The poor quality of the French wheat crop is driving "substantial" volumes onto the export market as feed, with results from other European countries exacerbating ideas of strong rivalry in this sector.
"There are definitely some problems with the French wheat crop," traders at a major European commodities house said.
"After news of some lodging and sprouting in the field, we are now seeing substantial tonnages of French feed wheat being offered on the export market," an observation confirmed to Agrimoney.com by an analyst at a leading global broker.
"That is definitely happening. The French are keen to sell," the analysts said, with a sharp decline in Paris futures on Monday attributed in part to "selling by co-operatives", which are a big feature of the French cereals sector.
Indeed, the French feed wheat is being sold at E4 a tonne below that of the neighbouring UK, whose wet climate makes it a more natural supplier of the grain for livestock rations and is, indeed, where feed wheat futures are traded, in London.
France is more typically a provider of soft milling wheat, but harvest time rains, in encouraging sprouting and cutting protein levels, are leaving much fit only for feed.
The enthusiasm of its producers to sell grain for feed supplies is being seen as a symptom of the compromised quality of a European crop which looks like coming in large on quantity, but with a much-reduced proportion fit for milling.
"As harvest moves north through Europe, a picture is developing of good yields but concerns over quality," the European commodities house said.
A UK grain trader told Agrimoney.com: "There looks like being no shortage of feed wheat in Europe, and that is before you get to the corn crop, and to the huge US corn crop on the way as well.
"You have to think you might as well sell the worst stuff now, as it could be a long time before you see any kind of shortage to lift prices again."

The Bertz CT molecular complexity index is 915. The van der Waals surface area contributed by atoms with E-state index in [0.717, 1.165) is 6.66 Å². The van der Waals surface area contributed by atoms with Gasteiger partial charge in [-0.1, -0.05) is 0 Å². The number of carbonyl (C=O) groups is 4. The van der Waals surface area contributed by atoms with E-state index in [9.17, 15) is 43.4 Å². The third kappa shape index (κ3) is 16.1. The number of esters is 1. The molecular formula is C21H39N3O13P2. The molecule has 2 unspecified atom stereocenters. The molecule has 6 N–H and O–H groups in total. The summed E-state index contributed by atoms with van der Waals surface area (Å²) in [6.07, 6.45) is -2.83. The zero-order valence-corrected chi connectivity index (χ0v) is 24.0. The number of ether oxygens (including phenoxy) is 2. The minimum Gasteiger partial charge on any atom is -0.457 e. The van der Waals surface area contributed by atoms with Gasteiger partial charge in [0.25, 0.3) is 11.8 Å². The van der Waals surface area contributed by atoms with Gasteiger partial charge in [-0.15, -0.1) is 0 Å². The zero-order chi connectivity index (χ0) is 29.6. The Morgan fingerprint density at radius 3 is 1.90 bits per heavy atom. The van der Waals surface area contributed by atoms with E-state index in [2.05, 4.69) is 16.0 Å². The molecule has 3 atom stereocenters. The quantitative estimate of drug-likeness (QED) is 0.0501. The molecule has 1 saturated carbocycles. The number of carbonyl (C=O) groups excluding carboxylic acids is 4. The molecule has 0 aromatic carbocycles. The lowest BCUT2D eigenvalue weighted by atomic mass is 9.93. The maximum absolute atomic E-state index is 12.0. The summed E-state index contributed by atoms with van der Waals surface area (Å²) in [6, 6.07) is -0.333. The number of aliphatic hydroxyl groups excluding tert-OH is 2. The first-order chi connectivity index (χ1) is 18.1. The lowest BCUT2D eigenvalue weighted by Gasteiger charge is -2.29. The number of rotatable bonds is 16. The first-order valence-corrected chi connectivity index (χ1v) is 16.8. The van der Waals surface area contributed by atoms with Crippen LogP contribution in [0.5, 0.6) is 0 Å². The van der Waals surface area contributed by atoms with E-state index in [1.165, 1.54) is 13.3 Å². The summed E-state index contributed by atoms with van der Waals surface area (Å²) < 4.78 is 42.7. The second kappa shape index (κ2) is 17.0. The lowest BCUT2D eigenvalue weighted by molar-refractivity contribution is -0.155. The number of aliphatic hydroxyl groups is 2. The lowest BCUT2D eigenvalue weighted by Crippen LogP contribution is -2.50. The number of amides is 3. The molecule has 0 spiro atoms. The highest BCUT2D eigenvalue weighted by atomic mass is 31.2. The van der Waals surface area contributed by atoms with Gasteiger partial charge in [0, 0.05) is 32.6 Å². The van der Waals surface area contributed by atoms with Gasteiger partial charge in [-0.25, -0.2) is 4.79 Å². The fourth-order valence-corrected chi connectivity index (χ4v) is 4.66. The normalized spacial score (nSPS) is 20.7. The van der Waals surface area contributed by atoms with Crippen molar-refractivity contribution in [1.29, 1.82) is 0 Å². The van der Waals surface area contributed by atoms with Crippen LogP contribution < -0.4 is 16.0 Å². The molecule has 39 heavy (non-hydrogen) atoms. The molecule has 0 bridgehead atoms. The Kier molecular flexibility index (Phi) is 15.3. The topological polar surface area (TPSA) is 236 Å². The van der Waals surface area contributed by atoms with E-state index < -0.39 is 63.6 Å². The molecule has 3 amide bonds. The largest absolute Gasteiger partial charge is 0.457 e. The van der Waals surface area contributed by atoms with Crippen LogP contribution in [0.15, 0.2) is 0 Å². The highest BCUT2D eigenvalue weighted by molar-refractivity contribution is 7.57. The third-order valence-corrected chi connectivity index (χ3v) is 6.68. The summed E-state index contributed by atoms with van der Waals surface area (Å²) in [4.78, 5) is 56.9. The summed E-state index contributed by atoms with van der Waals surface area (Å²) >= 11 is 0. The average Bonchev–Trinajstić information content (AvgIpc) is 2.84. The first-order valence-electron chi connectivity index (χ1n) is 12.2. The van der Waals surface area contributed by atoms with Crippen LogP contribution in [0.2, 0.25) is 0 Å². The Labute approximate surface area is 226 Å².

In fact, wheat quality in Central Europe appears to be coming in relatively strong, the brokerage analyst said, boding well for hard wheat supplies for which Germany is noted, with some decent results from the Czech Republic, of 15% protein or more.
However, the problems further east, in Bulgaria, Romania and Hungary, have been well documented, by commentators from INTL FCStone to the US Department of Agriculture, prompting talk of a scramble for quality supplies by merchants seeking to fulfil export orders.
Romania earlier this month won two high-profile victories at wheat tenders by Gasc, the grain authority for Egypt, the world's top wheat importer.
Meanwhile, in western Europe, in north east France, the there are reports of 30% germination rates in wheat in a band stretching from Paris to the German border.
"The question now is what all this means for prices," the analyst said, forecasting support for quality premiums from the squeeze on supplies, but for feed wheat too from the extent it has already fallen.
"It is already below production cost," the analyst said.
In fact, corn futures in Europe are performing particularly poorly, not just because of increased competition from feed wheat, but from raised harvest prospects, with the rain undermining wheat quality a boost for autumn-harvested crops, still in their growing period.
Corn futures for November, standing down 0.8% at E158.50 a tonne in Paris on Tuesday, were down 10.1% in the past month, compared with a 6.0% drop to E177.00 a tonne in November milling wheat futures.
That took above 50%, to E18.50 a tonne, the rise in the premium of milling wheat to corn over the period.